The bill only protects topics that are already covered in the curriculum, and it does not permit teachers to introduce entirely new theories that aren’t already covered in the course. But if a theory is already covered in the curriculum, as is the case with evolution, then teachers are protected if they choose to teach the both scientific strengths and weaknesses.

There it is. The “strengths and [imaginary] weaknesses” of evolution will be taught. Those “weaknesses” are the whole long-debunked catalog of creationist arguments. That’s what it’s all about.

The only reason for the tone of Casey’s post is to prevent a jubilant cry of victory (from the bill’s actual author) from becoming evidence in court. Those who will inevitably challenge Tennessee’s creationism law will be watching for such things. Despite Casey’s guarded performance today, there will be plenty of evidence to expose the law’s purpose. So the Discoveroids might as well celebrate. It won’t make any difference.

Copyright © 2011. The Sensuous Curmudgeon. All rights reserved.

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8 responses to “Discovery Institute Downplays Tennessee Victory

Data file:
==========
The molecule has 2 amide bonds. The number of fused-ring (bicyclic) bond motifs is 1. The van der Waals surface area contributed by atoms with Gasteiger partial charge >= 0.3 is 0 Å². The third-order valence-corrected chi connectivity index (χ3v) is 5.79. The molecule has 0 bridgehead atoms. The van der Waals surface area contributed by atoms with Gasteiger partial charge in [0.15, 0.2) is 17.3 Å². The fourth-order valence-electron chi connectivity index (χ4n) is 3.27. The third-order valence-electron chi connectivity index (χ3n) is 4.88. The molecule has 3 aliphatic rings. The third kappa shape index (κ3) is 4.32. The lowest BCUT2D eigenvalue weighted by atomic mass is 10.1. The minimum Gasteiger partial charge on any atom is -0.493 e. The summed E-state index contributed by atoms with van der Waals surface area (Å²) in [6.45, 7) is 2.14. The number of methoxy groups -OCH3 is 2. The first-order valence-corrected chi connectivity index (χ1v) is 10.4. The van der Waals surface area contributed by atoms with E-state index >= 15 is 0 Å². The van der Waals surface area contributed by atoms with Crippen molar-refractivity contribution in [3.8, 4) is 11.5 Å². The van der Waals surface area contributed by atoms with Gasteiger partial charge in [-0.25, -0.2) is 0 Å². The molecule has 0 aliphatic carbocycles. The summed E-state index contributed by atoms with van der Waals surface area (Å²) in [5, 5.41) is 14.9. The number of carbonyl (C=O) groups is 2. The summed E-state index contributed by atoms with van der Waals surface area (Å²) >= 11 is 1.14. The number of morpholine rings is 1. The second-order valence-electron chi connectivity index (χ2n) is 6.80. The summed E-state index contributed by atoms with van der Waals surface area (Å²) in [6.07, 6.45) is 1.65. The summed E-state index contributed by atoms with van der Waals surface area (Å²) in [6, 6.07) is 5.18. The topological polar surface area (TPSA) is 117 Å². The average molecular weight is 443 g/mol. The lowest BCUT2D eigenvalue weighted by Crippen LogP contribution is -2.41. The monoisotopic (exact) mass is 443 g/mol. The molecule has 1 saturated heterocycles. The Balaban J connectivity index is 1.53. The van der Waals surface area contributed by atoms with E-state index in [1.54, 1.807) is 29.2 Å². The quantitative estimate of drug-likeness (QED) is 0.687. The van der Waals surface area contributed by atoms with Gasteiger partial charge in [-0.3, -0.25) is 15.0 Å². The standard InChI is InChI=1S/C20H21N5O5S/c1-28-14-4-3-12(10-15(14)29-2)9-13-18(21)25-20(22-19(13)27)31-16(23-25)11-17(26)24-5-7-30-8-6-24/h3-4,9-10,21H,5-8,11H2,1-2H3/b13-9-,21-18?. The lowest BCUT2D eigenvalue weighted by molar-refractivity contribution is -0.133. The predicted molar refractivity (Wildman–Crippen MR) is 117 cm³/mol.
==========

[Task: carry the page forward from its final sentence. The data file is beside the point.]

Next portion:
1. I just read through Lauri’s article in SciAm. That lead to another SciAm article talking about how creationists have changed tactics over time, as well as how the “debate” (for lack of a better word) has evolved over time, as well.
    Then I started reading through the comments. My un-scientific poll of the comments suggests that 2/3 were creationists. And I also think that I saw every, single creationist argument and tactic that exists (silly strawmen, weird analogies, the “watch” argument, “it’s only a theory”, even read one person stating how Dawkin’s arguments are actually arguments FOR creationism…) Unfortunately, those arguing against creationism in science class were doing a very poor job. I mainly saw arguments against God / for atheism. Frankly, that discussion belongs elsewhere. So long as we maintain the focus (keep creationism out of the science class), we can keep the creo-nuts at bay.

  2. Bryan Trim

    I graduated from Live Oak High School in Livingston Parish, LA. My science teacher, the person who influenced me to become a science teacher myself, had a great way of dealing with the pre Edwards V. Aguillard science texts we still had in class. She said at the beginning of biology I and II: “There are some people who do not agree with the theory of Evolution based on religious grounds. That is fine. God will not be on my tests. Ignore evolution at your own peril.”

    Sometimes I wonder if I should move back to Louisiana to try and drag science education back up a notch, especially for rural kids.